By Gino Diguilio
This past Monday, voters in and throughout the state of Iowa headed out to the infamous Iowa caucus at exactly 7 p.m. Now, I consider myself to be rather informed on the world of politics, especially for my age, and I had been following the process and results of this caucus extremely closely.
Now, I am not going to get into going over the results and boring you with all of the political jargon that I enjoy throwing into these conversations to make myself seem super smart. I wouldn’t do that to you. But I am sparing you from this for a specific reason.
It had come to my attention that Iowa makes up less than 1 percent of the United States’ population. And roughly only 300,00 citizens actually participate! That is .01 percent of the total population. Are you kidding me? It is bad enough that this archaic process of voting — if you can even call it that — is still used, but that .01 percent of the population has such a huge influence on setting the tone for the rest of the country. On top of that, it is said that millennial voters, or citizens age 18-29 had the lowest outcome of voter participation, not only in this specific caucus, but also on the last midterm election; 23 percent to be exact.
This got me thinking. With such a small amount of people holding the power to influence the rest of the country in their voting, why isn’t the younger generation participating? Why are we as the millennial generation not attempting to make a difference? It’s not like millennials aren’t paying attention to politics. Some say they’re easily better informed than past generations. I have had extremely intellectual and well thought out discussions with people my own age than with people from older generations.
Ashley Spillane, the president of Rock the Vote says, “Politics right now is really disheartening. I think it’s why you see in the polls that young people are not affiliating with political parties.” According to the Pew Research center, the amount of millennials that consider themselves Independents have shot up 50 percent. To me, that’s honestly so disheartening. The fact that our generation is so skeptical to pledge allegiance to the Democratic or Republican Party, because big government is not our forte.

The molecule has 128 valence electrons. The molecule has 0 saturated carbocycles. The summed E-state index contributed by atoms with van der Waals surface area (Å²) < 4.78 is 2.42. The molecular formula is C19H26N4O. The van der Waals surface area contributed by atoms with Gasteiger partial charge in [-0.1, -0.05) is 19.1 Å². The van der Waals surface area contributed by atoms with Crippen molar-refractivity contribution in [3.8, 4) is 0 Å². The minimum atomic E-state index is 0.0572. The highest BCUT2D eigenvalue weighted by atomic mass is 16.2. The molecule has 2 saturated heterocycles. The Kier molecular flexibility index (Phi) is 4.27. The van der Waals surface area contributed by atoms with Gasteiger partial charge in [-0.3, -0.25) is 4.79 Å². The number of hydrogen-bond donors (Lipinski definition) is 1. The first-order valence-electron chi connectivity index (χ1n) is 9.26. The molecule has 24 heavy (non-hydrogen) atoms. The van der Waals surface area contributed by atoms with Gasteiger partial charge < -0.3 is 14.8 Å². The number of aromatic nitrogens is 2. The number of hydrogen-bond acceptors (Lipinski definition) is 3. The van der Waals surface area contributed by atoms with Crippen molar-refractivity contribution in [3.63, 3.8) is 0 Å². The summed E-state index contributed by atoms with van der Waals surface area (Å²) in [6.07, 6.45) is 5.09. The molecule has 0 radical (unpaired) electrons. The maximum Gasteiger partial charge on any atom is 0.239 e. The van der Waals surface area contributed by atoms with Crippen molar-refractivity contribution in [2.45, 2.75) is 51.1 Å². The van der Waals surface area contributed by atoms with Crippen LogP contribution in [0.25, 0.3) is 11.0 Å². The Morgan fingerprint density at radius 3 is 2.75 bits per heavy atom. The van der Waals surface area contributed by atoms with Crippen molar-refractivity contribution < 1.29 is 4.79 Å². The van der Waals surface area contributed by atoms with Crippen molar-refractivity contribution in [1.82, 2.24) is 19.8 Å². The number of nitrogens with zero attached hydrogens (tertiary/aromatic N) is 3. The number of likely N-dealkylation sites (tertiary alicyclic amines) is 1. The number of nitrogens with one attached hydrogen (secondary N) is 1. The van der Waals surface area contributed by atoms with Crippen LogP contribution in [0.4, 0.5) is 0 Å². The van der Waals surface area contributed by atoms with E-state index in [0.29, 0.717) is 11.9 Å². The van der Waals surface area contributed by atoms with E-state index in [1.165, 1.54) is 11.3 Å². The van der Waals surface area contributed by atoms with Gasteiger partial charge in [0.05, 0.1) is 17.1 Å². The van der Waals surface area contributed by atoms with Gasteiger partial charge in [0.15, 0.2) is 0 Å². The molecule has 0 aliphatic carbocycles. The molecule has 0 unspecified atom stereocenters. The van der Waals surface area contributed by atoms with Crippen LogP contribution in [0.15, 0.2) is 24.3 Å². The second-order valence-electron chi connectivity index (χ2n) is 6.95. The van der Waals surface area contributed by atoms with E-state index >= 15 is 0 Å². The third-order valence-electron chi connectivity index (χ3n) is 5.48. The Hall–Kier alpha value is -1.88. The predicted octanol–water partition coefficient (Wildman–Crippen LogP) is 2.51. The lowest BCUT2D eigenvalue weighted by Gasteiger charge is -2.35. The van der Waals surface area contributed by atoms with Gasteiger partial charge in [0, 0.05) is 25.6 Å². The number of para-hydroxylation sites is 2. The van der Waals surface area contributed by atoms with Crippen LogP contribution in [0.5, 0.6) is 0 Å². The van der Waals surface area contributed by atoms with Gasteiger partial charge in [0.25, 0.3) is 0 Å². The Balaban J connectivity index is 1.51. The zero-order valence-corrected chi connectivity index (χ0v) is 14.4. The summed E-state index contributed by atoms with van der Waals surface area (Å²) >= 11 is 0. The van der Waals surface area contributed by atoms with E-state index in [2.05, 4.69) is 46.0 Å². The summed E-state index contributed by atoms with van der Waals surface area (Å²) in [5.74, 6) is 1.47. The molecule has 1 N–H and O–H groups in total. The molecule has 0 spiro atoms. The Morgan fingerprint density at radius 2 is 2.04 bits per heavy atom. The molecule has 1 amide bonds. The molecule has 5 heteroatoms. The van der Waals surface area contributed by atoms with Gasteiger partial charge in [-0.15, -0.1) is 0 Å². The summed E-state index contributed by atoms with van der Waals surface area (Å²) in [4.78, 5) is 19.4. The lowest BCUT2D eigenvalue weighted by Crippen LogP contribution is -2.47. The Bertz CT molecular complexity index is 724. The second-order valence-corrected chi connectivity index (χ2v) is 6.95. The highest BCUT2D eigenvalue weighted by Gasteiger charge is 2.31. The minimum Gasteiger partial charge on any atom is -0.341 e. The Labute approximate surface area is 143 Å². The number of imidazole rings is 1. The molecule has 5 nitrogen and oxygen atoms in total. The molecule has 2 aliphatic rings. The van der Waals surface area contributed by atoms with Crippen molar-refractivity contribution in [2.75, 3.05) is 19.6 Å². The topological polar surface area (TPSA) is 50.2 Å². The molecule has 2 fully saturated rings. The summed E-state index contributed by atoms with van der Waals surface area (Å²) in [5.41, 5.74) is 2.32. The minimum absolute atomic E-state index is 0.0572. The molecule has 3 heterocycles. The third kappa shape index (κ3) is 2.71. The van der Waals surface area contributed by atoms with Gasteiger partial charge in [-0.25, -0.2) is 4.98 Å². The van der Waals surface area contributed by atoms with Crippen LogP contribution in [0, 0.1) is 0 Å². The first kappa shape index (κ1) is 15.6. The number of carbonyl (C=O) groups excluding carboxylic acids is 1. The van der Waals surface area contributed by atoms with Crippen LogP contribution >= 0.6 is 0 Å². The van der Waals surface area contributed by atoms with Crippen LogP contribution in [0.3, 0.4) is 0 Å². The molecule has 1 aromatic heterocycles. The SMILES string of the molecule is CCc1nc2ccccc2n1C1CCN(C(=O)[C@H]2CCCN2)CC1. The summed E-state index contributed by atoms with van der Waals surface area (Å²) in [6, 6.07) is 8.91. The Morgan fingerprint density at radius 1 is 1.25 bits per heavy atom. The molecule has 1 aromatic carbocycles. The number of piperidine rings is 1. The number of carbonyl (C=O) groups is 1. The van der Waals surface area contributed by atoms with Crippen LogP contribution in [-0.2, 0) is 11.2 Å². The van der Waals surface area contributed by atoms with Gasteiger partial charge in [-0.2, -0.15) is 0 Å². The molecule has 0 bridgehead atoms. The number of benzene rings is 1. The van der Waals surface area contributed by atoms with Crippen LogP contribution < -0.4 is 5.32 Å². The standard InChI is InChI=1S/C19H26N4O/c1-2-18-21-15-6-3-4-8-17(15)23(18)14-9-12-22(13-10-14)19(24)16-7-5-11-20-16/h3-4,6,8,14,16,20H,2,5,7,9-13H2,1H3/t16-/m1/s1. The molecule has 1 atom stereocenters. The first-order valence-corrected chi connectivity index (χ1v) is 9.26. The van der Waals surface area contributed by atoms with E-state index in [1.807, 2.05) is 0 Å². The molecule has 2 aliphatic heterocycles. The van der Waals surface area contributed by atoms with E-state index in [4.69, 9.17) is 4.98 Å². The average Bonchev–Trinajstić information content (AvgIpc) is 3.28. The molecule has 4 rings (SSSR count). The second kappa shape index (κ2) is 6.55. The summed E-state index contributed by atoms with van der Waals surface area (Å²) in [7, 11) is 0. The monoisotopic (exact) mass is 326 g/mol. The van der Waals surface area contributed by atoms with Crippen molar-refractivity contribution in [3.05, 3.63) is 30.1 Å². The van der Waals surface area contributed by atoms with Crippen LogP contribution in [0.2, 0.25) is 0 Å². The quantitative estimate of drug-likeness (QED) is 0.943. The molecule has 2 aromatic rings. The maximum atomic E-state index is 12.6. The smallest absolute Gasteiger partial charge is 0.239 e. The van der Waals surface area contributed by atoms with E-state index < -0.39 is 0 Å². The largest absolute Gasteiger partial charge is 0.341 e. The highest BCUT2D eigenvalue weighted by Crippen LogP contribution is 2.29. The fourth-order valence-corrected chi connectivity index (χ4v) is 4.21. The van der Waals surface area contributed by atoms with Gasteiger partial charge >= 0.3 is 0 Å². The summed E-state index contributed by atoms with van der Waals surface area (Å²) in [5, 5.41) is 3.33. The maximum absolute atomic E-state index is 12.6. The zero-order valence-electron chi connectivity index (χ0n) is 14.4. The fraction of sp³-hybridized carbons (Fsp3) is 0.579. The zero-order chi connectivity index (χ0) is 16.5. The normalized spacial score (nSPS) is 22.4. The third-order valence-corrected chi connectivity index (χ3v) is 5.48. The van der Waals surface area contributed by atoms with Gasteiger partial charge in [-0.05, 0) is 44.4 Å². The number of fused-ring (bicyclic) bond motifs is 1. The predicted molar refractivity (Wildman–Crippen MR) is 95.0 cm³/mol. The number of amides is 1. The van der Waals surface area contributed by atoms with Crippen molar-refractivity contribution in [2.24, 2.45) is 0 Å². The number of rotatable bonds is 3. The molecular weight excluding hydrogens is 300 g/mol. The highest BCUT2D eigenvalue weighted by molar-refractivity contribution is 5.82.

Personally, I care very much about government, but a lot of the things they bring to the table just honestly do not apply to me. I am passionate about the issues that affect my generation and me. Is that selfish of me? Yes, probably a little. But that’s why Presidents are elected in four year terms. After four years, my life and needs will most likely be adjusted, thus giving me the chance to choose a new potential president that is passionate about the same topics as me.
The sheer idea that such a small amount of caucusers held the amount of power they did really scared me, and I hope it scared you into learning more about politics and getting involved. We as a generation can make a difference. Regardless of who you vote for, what party you are a part of or what your beliefs are, the amount of non-voters that are in our generation is vastly horrifying. We are being so turned off by politics and how everything works. So why not be a part of it and try to change it?
Don’t sit back and let the .01 percent make decisions for your future. Be a part of the change.
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